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No madam, apology not accepted madam. Not only because it is loaded with sarcasm instead of sincerity but also because your initial statement was truthful to your thoughts. For out of the abundance of the heart, the mouth speaks.

Your initial post is not a bad joke, or a distasteful utterance, it is the honest truth of how you really think and feel about black people. The problem here is that you are not the only person who sees us as stupid monkeys who deserve nothing better in life. White supremacists like yourself keep raping this forgiveness that we as black people are extending to your kind. We are expected to “move on already” because it doesn’t matter anymore, when there are people like you who will not gracefully share a public beach? If you’re disgusted by the presence of black people in a public beach, how repulsed and revolted are you when you have to spend days on end selling a house to them? Oh! Wait, you wouldn’t sell a house to a monkey!

We live in a society where we have to scrape our way to get basic things like education, housing and medical care. We work in industries that try their best to exclude us. Our intelligence and leadership skills will not be acknowledged without government legislature like BEE. We continue to be sidelined and denied opportunities because we are black. We have a generational poverty inheritance to undo while still trying to obtain economic freedom and accumulate our own wealth that we will leave for future generations.

This whilst racism and fascism is blocking our every endeavor. It is extremely hard for us to live everyday hoping and working hard to make this country a better place , letting go of the justified resentment and grudges that we should be holding. We extend a hand, we are civil and welcoming to white people,we give you the benefit of doubt by not assuming that not all white people are racist. Then comes you, insensitive white supremacist racist, in the nature of the monkey you call us, you swing feces at us! How long must we forgive the same people who insist on poking the same wound we are trying to heal?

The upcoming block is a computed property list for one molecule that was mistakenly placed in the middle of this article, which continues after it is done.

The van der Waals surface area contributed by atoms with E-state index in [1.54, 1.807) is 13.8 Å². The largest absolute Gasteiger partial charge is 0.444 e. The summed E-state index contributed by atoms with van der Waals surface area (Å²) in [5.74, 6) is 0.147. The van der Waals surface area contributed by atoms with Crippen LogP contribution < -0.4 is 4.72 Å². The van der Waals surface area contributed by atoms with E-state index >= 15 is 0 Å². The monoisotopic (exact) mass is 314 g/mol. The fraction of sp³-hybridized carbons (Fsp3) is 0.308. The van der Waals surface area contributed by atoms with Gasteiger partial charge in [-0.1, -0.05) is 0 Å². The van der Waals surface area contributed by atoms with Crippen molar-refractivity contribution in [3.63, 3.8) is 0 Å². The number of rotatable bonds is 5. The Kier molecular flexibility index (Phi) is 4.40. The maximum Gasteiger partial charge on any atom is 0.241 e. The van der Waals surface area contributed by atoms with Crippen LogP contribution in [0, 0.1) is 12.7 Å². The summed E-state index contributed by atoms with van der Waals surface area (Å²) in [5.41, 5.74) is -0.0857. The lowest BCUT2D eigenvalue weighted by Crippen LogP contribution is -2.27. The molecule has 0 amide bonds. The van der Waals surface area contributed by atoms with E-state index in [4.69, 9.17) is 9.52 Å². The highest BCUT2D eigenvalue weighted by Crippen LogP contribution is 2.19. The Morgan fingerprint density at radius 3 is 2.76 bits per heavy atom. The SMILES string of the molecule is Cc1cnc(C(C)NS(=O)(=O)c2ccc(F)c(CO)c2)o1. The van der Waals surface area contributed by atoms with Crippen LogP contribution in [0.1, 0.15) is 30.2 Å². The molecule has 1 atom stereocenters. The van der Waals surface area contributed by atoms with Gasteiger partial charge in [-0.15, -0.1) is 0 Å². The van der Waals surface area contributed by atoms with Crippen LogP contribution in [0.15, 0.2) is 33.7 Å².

So no madam, your apology doesn’t mean anything to us, because it means nothing to you either. Apology not accepted. In isiXhosa we say uyasinyela straight.

A way forward

The only reason that so many people are shocked by comments made by this Penny Sparrow is because of the fact that as South Africans we pretend as if all is well, things are not okay in this country, racism is still rife in this country, majority of black people live in extreme poverty, yet we pretend as if everything is okay. We pretend that black and whites live together in harmony, no it is not like that and we all know it. Deep down, behind closed doors we all have issues that we still have to deal with. In the dawn of democracy in 94 we pretended that we like each other, but we knew it that it wasn’t the case.

We pretend under the so called Rainbow Nation. South Africans racism is alive and we all now it, but we pretend as if it doesn’t exist because we don’t want to look bad in the eyes of the world. We pretend that it doesn’t exist because we don’t want to upset the spirit of Mandela and his reconciliation. Stuff that, let us face issue and deal with them head on, because this pretending will never take us anywhere as a nation. So stop acting so surprised when the likes of Penny Sparrow and co reminds us of the brutal truth. South Africa is still far from being racism free, unless we wake-up, stop pretending and do something about it.